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  • Unicorns and the Societal Benefits of Short Selling

    I will refer you to my post last December on how much of society seems to hate short-sellers, and on some of the virtues of short selling.

    For this post I just wanted to make a more narrow point -- one reason that unicorns (private startups with valuations north of $1 billion) like WeWork and Uber and Peloton had their valuations get so out of whack is because there is no way to short stocks in the private equity world.

    Companies like Lyft and Uber and WeWork have seen private funding rounds at ever-increasing valuations.  These are done outside the accountability of the broader market and untethered to any sort of normal valuation metrics like earnings or even revenues.

    Lots and lots of investors, perhaps the vast majority of them, believed that the last private round that valued WeWork at $45 billion was insane.  Many folks, including myself, would have gladly shorted the stock at this price had we been able.  Heck, many of us would have shorted back at $10 and $20 billion valuations for the company.  Because there is no short selling in this private equity world, unicorn valuations are +based on information from a very limited number of the most optimistic company supporters.  And because of this faulty price discovery, billions of capital that could be doing something more productive have been wasted in many of these companies, poured into business models that don't work or, worse, the tequila and drug fueled Gulfstream flights of the founders.

    As I wrote over a decade ago, short selling broadens the group of people who can "vote" on a company's value

    At the start of the bubble, a particular asset (be it an equity or a commodity like oil) is owned by a mix of people who have different expectations about future price movements.  For whatever reasons, in a bubble, a subset of the market develops rapidly rising expectations about the value of the asset.  They start buying the asset, and the price starts rising.  As the price rises, and these bulls buy in, folks who owned the asset previously and are less bullish about the future will sell to the new buyers.  The very fact of the rising price of the asset from this buying reinforces the bulls' feeling that the sky is the limit for prices, and bulls buy in even more.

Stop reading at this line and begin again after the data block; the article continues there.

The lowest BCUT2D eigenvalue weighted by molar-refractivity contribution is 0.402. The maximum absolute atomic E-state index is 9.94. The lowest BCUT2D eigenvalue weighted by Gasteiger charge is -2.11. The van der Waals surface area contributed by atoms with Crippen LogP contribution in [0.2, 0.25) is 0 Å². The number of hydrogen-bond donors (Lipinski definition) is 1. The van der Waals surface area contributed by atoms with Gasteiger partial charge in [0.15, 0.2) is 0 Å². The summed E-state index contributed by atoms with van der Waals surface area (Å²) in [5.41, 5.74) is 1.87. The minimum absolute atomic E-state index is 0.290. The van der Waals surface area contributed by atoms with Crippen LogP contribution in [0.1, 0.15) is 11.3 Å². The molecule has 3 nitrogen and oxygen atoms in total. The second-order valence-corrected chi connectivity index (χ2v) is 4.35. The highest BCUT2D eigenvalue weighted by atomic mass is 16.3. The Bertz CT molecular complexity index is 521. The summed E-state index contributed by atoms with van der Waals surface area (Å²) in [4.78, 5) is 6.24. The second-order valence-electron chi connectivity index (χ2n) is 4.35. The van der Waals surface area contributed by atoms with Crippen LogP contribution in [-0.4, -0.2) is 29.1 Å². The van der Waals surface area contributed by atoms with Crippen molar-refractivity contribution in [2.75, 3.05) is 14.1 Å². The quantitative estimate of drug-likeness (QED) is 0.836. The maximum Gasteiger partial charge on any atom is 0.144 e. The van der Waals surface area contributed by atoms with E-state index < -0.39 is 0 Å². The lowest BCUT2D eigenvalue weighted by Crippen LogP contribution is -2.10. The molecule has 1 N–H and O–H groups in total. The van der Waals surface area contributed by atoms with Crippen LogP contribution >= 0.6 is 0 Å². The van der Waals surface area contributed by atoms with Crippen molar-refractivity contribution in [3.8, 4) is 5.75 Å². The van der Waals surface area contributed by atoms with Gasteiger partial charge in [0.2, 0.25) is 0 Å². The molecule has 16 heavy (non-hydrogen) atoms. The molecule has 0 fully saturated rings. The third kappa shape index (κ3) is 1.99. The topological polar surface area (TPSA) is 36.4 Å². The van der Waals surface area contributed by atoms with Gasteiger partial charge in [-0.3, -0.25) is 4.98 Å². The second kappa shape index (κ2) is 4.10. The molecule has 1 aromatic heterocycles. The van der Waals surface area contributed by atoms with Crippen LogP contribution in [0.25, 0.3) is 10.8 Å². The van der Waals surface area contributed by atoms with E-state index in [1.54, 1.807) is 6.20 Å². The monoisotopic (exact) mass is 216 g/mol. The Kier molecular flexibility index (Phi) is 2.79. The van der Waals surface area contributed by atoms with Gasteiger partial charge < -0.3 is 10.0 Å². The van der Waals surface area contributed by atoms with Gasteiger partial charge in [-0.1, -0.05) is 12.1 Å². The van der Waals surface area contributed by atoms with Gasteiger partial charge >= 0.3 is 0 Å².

Let's fast forward to a point where the price has risen to some stratospheric levels vs. the previous pricing as well as historical norms or ratios.  The ownership base for the asset is now disproportionately made up of those sky-is-the-limit bulls, while everyone who thought these guys were overly optimistic and a bit wonky have sold out. 99.9% of the world now thinks the asset is grossly overvalued.  But how does it come to earth?  After all, the only way the price can drop is if some owners sell, and all the owners are super-bulls who are unlikely to do so.  As a result, the bubble might continue and grow long after most of the world has seen the insanity of it.

    Thus, we have short-selling.  Short-selling allows the other 99.9% who are not owners to sell part of the asset anyway, casting their financial vote for the value of the company.  Short-selling shortens bubbles, hastens the reckoning, and in the process generally reduces the wreckage on the back end.

    I am not advocating some goofy plan to bring short-selling to private equity.  What I am saying is that prices set in markets with a robust ability to sell short are going to be much more trustworthy than prices set where short-selling is not an option.

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